In the above scenario your revised tax code would mean that a higher amount of PAYE is getting deducted from your monthly salary because the HMRC think they have found two sources of untaxed income (dividends and foreign income). In cases like this you would just contact the HMRC asking them to update their tax code calculation based on your actual earnings for the current tax year. Once that is being processed by the HMRC they will issue you with a new tax code (usually within a week or so).

 What Does a 1257L Tax Code Mean?

A tax code of 1257L is the most common code for both the 2022/23 and 2023/24 tax years. If you only have one job and no other sources of untaxed income then this will be your tax code for the 2023/24 tax year. This default tax code for the year is often referred to as the emergency tax code.

 For the 2023/24 tax year, if all of your income is taxed through the PAYE tax system and if you don’t owe the tax office any money (and if they don’t owe you anything) then a tax code of 1257L is absolutely the correct tax code to be on. It means you are getting full use of your personal allowance and that your employer is making the correct tax deductions for you.

What does my tax code mean?

Your tax code is just a bunch of numbers and letters but there is method to the madness of how your tax code is formatted. We’ll quickly run you through these now.

One Off Formats

There are a group of tax codes that don’t meet the usual formatting requirements. These tax codes by themselves have a special meaning. Note that the codes vary depending on if your employer is based in (a) England or Northern Ireland (b) Wales (c) Scotland, but they all mean very similar things and for the purposes of this article I will just focus on the England or Northern Ireland tax code formats.

BR – this tax code will tax all of your income at the basic rate (20%), regardless of how much you earn. It’s typically used for a second job or pension income.

D0 – similar to BR above except this will tax all of your income at the higher rate (40%)

D1 – similar to BR and D0 above except this will tax all of your income at the additional rate (45%) – ouch!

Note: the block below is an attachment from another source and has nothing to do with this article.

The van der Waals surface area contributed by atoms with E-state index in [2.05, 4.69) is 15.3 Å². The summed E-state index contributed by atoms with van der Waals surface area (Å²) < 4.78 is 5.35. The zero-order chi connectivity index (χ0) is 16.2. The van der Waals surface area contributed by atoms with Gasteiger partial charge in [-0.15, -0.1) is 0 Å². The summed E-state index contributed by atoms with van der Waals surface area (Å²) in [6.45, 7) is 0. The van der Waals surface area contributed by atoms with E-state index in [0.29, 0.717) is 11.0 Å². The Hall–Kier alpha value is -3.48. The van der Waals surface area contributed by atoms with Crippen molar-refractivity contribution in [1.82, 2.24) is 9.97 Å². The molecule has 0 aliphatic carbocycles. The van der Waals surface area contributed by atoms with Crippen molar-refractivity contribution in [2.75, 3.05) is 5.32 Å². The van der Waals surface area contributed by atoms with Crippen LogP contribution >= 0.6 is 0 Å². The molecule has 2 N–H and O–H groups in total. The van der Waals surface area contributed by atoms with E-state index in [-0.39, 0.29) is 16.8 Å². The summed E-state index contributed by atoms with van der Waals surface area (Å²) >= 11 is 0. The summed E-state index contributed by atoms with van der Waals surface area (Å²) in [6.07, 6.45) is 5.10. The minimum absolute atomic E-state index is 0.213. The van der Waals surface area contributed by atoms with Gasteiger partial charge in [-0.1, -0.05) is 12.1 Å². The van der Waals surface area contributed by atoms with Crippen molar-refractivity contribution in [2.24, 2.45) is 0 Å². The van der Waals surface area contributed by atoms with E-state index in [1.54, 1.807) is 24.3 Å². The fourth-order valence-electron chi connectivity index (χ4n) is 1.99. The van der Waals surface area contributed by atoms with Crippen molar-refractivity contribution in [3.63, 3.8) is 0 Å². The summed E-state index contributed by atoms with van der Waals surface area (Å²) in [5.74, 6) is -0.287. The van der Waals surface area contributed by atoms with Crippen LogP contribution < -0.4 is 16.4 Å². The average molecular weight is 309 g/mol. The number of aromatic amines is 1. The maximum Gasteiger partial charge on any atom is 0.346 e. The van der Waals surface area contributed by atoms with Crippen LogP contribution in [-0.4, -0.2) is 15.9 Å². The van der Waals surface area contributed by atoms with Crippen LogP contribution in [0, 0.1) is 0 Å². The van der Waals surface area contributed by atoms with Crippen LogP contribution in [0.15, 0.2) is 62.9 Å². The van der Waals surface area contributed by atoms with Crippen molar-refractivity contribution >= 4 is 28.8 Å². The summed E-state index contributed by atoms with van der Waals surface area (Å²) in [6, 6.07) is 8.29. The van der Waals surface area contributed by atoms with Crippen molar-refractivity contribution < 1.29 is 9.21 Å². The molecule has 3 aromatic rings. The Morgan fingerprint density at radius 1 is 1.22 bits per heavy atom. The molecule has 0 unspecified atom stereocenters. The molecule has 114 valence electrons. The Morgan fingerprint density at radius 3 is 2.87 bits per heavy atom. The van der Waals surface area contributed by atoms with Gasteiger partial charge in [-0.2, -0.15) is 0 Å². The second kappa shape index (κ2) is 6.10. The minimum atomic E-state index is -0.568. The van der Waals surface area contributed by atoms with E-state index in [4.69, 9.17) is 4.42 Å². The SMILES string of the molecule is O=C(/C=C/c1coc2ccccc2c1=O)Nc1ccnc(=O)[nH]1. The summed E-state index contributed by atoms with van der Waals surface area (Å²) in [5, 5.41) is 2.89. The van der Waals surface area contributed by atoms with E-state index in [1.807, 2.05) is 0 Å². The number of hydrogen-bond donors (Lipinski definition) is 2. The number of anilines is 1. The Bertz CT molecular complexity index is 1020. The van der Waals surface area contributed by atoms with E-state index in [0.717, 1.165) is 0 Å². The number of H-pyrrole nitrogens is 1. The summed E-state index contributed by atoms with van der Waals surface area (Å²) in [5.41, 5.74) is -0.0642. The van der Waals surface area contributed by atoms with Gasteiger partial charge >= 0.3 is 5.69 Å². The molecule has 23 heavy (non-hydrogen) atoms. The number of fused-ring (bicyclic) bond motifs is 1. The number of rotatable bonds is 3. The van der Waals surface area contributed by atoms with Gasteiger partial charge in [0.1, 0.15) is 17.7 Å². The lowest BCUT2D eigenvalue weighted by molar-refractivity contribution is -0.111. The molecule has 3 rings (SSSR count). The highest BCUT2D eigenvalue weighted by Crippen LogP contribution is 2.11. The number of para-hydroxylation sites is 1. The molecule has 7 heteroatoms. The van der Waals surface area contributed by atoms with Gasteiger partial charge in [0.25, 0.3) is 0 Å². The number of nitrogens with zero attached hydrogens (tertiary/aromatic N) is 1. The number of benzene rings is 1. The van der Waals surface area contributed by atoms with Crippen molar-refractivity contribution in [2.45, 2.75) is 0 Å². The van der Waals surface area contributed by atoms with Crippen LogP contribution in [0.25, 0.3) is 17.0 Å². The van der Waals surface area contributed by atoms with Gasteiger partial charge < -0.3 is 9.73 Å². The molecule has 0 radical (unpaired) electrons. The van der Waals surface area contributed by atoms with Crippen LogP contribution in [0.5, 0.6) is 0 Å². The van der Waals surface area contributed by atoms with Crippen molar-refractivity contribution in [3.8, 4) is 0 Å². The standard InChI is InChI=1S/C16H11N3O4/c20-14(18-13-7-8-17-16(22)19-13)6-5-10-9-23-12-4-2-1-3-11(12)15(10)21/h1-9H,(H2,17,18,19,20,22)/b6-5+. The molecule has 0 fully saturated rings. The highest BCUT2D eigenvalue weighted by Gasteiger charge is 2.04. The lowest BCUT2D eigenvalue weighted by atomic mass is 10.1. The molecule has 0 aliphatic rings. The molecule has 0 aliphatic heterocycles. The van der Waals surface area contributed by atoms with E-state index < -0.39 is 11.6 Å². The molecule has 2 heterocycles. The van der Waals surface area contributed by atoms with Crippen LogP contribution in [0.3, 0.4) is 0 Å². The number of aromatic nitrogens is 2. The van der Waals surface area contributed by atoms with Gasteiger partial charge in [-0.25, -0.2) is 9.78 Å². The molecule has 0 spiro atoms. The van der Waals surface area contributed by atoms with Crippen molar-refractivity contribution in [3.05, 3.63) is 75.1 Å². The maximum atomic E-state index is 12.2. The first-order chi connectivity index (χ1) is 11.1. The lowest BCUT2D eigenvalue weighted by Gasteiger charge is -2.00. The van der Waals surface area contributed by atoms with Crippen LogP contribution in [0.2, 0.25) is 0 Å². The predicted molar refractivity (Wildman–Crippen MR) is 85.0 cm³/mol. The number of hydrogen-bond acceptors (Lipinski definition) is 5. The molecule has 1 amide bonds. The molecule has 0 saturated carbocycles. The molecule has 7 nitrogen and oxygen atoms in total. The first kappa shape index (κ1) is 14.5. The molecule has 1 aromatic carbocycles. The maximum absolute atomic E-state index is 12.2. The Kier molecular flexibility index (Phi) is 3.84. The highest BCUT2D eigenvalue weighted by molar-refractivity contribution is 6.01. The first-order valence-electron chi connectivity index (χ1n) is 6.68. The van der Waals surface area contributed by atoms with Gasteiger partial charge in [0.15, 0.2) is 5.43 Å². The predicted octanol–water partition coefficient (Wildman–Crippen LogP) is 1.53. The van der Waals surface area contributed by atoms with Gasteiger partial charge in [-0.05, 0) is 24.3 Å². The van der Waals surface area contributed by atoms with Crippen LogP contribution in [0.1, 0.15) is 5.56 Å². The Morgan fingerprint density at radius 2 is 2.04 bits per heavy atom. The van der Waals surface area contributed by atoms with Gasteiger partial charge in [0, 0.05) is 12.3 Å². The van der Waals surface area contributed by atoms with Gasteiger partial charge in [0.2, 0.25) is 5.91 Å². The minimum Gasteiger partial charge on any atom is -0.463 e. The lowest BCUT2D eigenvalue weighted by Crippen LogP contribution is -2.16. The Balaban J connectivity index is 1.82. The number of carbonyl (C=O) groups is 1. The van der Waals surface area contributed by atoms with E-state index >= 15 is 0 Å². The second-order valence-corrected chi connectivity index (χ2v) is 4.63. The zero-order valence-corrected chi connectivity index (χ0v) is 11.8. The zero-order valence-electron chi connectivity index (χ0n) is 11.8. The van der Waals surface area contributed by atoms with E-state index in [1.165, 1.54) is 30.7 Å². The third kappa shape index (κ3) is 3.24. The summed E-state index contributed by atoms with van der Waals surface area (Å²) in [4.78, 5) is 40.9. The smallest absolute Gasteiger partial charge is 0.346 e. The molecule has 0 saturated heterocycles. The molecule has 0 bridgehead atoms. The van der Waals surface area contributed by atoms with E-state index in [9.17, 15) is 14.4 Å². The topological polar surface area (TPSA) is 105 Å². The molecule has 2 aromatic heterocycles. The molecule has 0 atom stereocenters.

0T – this tax code will tax all of your income at the usual tax bands except it will completely disregard your personal allowance. This is typically used where there is not enough detail to work out if you have already used up your personal allowance with other income for the same tax year.

NT – this tax code will not tax any of your income at all. This tax code only applies in very specific situations, for example where you receive a salary from a UK employer where you are not a tax resident of the UK and where you are residing in a country that operates a double taxation agreement with the UK.

Starting with the letter ‘K’

Some tax codes start with the letter K. For most people this happens when (a) they owe income tax from a previous year (b) or are getting company benefits or state benefits that they need to pay tax on where those benefits exceed the tax free personal allowance. Let me give you a simplified example of getting a K tax code.

Last week Jen was paid $600 per week on the usual 1257L tax code. She gets £242 of weekly tax-free income, and so pays 20% tax on 600 – 242 = £358. Her weekly PAYE was 358 x 20% = £71.60.

This week Jen gets a company car with an annual taxable value of £15,170 added to her employment package. This exceeds her personal allowance by 15,170 – 12,570 = 2,600. The HMRC would now put her on a K tax code because they need to collect the tax on this benefit she is now getting. In this case her new code with be K260. Jen now pays the normal tax on her £600 per week income, ALONG with tax on her new company car benefit. Her weekly PAYE is now £130 because her weekly taxable income has now effectively increased by 15,170 / 52 = £292.

The Numbers Part of Your Tax Code